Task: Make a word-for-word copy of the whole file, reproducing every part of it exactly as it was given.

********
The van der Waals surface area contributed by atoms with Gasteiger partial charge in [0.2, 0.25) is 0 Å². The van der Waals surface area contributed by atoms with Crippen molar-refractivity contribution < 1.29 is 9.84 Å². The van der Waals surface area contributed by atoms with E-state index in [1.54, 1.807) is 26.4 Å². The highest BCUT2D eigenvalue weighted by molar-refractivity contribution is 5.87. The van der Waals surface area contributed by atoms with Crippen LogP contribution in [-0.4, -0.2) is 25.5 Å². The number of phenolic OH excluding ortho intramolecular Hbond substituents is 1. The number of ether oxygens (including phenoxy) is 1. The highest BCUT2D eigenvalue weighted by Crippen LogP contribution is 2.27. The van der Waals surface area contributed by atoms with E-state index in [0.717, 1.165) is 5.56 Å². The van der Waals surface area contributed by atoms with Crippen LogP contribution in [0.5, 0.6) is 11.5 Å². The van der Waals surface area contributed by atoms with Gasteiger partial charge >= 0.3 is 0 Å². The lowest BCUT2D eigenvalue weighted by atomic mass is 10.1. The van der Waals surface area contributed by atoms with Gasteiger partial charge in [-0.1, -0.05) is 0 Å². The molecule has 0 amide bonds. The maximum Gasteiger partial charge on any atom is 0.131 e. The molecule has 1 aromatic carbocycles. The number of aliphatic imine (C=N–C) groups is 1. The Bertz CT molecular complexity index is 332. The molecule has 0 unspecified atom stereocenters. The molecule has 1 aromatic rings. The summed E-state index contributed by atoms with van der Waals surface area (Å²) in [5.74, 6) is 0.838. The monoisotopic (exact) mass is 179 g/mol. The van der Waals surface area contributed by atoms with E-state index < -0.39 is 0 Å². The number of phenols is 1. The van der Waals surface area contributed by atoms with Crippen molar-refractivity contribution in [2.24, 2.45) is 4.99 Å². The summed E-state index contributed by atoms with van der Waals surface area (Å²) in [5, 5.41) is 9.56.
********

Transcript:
The van der Waals surface area contributed by atoms with Gasteiger partial charge in [0.2, 0.25) is 0 Å². The van der Waals surface area contributed by atoms with Crippen molar-refractivity contribution < 1.29 is 9.84 Å². The van der Waals surface area contributed by atoms with E-state index in [1.54, 1.807) is 26.4 Å². The highest BCUT2D eigenvalue weighted by molar-refractivity contribution is 5.87. The van der Waals surface area contributed by atoms with Crippen LogP contribution in [-0.4, -0.2) is 25.5 Å². The number of phenolic OH excluding ortho intramolecular Hbond substituents is 1. The number of ether oxygens (including phenoxy) is 1. The highest BCUT2D eigenvalue weighted by Crippen LogP contribution is 2.27. The van der Waals surface area contributed by atoms with E-state index in [0.717, 1.165) is 5.56 Å². The van der Waals surface area contributed by atoms with Crippen LogP contribution in [0.5, 0.6) is 11.5 Å². The van der Waals surface area contributed by atoms with Gasteiger partial charge >= 0.3 is 0 Å². The lowest BCUT2D eigenvalue weighted by atomic mass is 10.1. The van der Waals surface area contributed by atoms with Gasteiger partial charge in [-0.1, -0.05) is 0 Å². The molecule has 0 amide bonds. The maximum Gasteiger partial charge on any atom is 0.131 e. The molecule has 1 aromatic carbocycles. The number of aliphatic imine (C=N–C) groups is 1. The Bertz CT molecular complexity index is 332. The molecule has 0 unspecified atom stereocenters. The molecule has 1 aromatic rings. The summed E-state index contributed by atoms with van der Waals surface area (Å²) in [5.74, 6) is 0.838. The monoisotopic (exact) mass is 179 g/mol. The van der Waals surface area contributed by atoms with E-state index < -0.39 is 0 Å². The number of phenols is 1. The van der Waals surface area contributed by atoms with Crippen molar-refractivity contribution in [2.24, 2.45) is 4.99 Å². The summed E-state index contributed by atoms with van der Waals surface area (Å²) in [5, 5.41) is 9.56.